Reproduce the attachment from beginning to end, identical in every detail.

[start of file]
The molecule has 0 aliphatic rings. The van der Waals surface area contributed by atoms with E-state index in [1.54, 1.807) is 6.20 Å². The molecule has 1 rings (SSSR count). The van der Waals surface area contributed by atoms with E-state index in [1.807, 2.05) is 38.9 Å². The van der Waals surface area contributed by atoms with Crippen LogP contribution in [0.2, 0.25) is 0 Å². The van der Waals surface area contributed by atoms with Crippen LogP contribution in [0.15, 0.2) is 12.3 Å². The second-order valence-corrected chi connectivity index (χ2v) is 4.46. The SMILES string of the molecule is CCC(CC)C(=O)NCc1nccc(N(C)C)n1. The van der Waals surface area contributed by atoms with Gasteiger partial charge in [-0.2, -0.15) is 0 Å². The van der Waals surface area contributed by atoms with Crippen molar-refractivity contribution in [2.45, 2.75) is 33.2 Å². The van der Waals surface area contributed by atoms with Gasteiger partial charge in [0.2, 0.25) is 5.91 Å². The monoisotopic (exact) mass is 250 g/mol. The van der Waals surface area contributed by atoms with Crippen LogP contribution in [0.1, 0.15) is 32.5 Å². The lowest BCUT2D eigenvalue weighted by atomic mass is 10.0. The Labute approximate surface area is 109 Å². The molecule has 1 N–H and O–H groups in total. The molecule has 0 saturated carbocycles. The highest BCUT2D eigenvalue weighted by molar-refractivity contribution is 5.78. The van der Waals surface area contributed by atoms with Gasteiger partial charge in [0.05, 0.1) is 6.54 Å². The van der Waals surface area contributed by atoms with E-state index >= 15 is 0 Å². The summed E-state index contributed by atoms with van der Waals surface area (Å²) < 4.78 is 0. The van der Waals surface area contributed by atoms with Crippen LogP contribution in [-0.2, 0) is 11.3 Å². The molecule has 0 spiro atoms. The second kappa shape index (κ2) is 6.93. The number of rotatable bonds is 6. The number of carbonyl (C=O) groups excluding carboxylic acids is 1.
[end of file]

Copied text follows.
The molecule has 0 aliphatic rings. The van der Waals surface area contributed by atoms with E-state index in [1.54, 1.807) is 6.20 Å². The molecule has 1 rings (SSSR count). The van der Waals surface area contributed by atoms with E-state index in [1.807, 2.05) is 38.9 Å². The van der Waals surface area contributed by atoms with Crippen LogP contribution in [0.2, 0.25) is 0 Å². The van der Waals surface area contributed by atoms with Crippen LogP contribution in [0.15, 0.2) is 12.3 Å². The second-order valence-corrected chi connectivity index (χ2v) is 4.46. The SMILES string of the molecule is CCC(CC)C(=O)NCc1nccc(N(C)C)n1. The van der Waals surface area contributed by atoms with Gasteiger partial charge in [-0.2, -0.15) is 0 Å². The van der Waals surface area contributed by atoms with Crippen molar-refractivity contribution in [2.45, 2.75) is 33.2 Å². The van der Waals surface area contributed by atoms with Gasteiger partial charge in [0.2, 0.25) is 5.91 Å². The monoisotopic (exact) mass is 250 g/mol. The van der Waals surface area contributed by atoms with Crippen LogP contribution in [0.1, 0.15) is 32.5 Å². The lowest BCUT2D eigenvalue weighted by atomic mass is 10.0. The Labute approximate surface area is 109 Å². The molecule has 1 N–H and O–H groups in total. The molecule has 0 saturated carbocycles. The highest BCUT2D eigenvalue weighted by molar-refractivity contribution is 5.78. The van der Waals surface area contributed by atoms with Gasteiger partial charge in [0.05, 0.1) is 6.54 Å². The van der Waals surface area contributed by atoms with E-state index >= 15 is 0 Å². The summed E-state index contributed by atoms with van der Waals surface area (Å²) < 4.78 is 0. The van der Waals surface area contributed by atoms with Crippen LogP contribution in [-0.2, 0) is 11.3 Å². The molecule has 0 spiro atoms. The second kappa shape index (κ2) is 6.93. The number of rotatable bonds is 6. The number of carbonyl (C=O) groups excluding carboxylic acids is 1.